Auditions and why I decided to turn down my offer at Urdang

Yesterday, I was involved in helping out at my drama school’s audition process. A process, I, myself was involved in this time last year. It’s crazy to think how fast it’s all came around. I remember my auditions so clearly. Looking at the auditionees yesterday reminded me of those same feelings I was experiencing last year.

Nervous, driven and determined – I wanted to do well.

I had a few friends with me at the audition on my particular day at Laban – shoutout to Lauren Gibbon and Tara Moore.

My audition at Trinity Laban

Upon entering the audition room we proceeded to get warmed up to Vicki’s famous music mix which consisted of the Pussycat Dolls and Dreamgirls ‘One Night Only’. It involved a lot of cardio, stretching and a hands/arms movement that to this day I still get wrong. We learnt exercises from the corner and then mastered a routine, later in which we would have to perform it to the panel and the sea of people auditioning.

After completing this we went onto learning a short snippet of ‘Twenty Million People’ from My Favourite Year. In small groups we had to improvise a scene prior to the musical interlude. Next came our first choice song. I had been suffering from a persistent cold during most of my auditions and I just so happened to have chosen a Tenor’s song for my auditions despite being more of a baritone in vocal range. So when I did get up to sing I was constantly thinking – DON’T FUCK THIS UP.

My voice just wasn’t at the level I had hoped it to be on that particular day. However I proceeded on to the next half of the audition. Myself and the panel alone. This was where I got to showcase everything I had prepared. Two contrasting songs, a solo dance piece and a monologue. I started with my monologue which was about a drunk Russian on a train explaining his life. I even brought in a hipflask with me 😉 Next was my song – I was told to get angrier and my acting teacher, Helen, got up with me and work-shopped the song making me box with her. It was another one of those moments where the room was spinning and I felt free.

Then came my dance solo – a contemporary dance choreographed by myself to ‘When the tears fall’ by Tim Hughes. At this point I was majorly out of breath but the panel continued to ask me questions, I had to briefly stop, twice for water but I answered them all eventually. I just remember it being a really good day in general, I liked the atmosphere, the location and the people. so I remained optimistic. Out of all of my auditions Trinity Laban was the place that I got to workshop my material the most.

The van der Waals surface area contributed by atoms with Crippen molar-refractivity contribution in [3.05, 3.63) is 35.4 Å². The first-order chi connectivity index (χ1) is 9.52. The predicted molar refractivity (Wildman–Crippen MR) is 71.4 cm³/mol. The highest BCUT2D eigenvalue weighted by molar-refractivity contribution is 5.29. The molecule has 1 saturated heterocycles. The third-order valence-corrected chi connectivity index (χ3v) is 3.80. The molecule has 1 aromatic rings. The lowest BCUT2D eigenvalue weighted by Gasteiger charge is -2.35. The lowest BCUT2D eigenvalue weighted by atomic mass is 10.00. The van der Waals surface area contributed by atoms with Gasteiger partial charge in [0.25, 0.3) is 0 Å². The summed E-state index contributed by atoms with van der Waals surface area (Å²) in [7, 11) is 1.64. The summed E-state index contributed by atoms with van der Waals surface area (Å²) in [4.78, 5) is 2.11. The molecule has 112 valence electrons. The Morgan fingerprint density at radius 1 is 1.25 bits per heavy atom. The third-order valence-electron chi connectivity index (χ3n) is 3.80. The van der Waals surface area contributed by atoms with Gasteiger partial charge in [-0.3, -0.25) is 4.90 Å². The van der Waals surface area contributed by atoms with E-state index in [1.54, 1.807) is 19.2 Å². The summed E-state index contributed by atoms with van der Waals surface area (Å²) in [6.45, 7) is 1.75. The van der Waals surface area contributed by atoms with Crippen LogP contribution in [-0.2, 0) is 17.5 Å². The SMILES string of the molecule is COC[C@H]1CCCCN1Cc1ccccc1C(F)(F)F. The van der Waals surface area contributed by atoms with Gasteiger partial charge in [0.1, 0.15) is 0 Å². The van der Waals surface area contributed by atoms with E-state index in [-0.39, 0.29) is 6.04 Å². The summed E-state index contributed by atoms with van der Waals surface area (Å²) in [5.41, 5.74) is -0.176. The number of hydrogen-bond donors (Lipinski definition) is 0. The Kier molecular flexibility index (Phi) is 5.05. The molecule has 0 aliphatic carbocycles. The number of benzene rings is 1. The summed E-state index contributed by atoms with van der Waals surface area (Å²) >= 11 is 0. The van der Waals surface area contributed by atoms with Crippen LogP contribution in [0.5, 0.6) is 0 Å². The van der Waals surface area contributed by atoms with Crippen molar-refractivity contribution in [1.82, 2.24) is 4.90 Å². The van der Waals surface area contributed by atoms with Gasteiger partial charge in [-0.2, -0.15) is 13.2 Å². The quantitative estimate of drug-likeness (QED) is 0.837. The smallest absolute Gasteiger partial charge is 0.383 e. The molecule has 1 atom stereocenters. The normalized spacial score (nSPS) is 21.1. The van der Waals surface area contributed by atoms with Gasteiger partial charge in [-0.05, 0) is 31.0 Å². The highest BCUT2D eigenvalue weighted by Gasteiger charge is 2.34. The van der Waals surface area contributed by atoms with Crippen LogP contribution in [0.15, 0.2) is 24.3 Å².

This was exactly the reactions I saw from the people auditioning yesterday. They looked like they were having an amazing time. Being on the other side this time round was crazy. It gave me an insight to how I was actually marked based on my audition and all the different factors that contribute to it being a YES or a NO. It was a great learning experience for me, I got to look at the different features within performance through others that didn’t quite work and relate them to my own performance. Physicality is a big thing and how one presents their self to a panel is another factor that can contribute to you either getting a place or not. It was eye-opening. I’m glad I helped out.


Speaking of auditions, two weeks ago I received an email from the Urdang Academy inviting me back to a funding audition this year. Last year when going through the process I decided to defer my place at the academy for financial reasons, so technically, if I wanted to, I could start at their institution either on the diploma course as they originally offered me or on the degree in September of this year. For the past two weeks I’ve been weighing up the pros and cons of going, or not, to try out the funding audition again.

My original idea was – why not, its free and it would be good to get more of an inclination as to how they feel about me? On the other hand my brain was debating like crazy analysing whether or not it would be a good idea and what I’d actually gain from it. I already have my place on my 3 year degree at Trinity Laban and I’m absolutely loving it so why would I want to jeopardise that? Urdang, like Trinity, was one of the schools that gave me a fuzzy feeling inside when auditioning there, I really did enjoy it and the glimpse of training I experienced on that day. When I received the email it got my heart feeling excited all over again  and so in order to make sense of it all I confided in my friends and past teachers on the matter.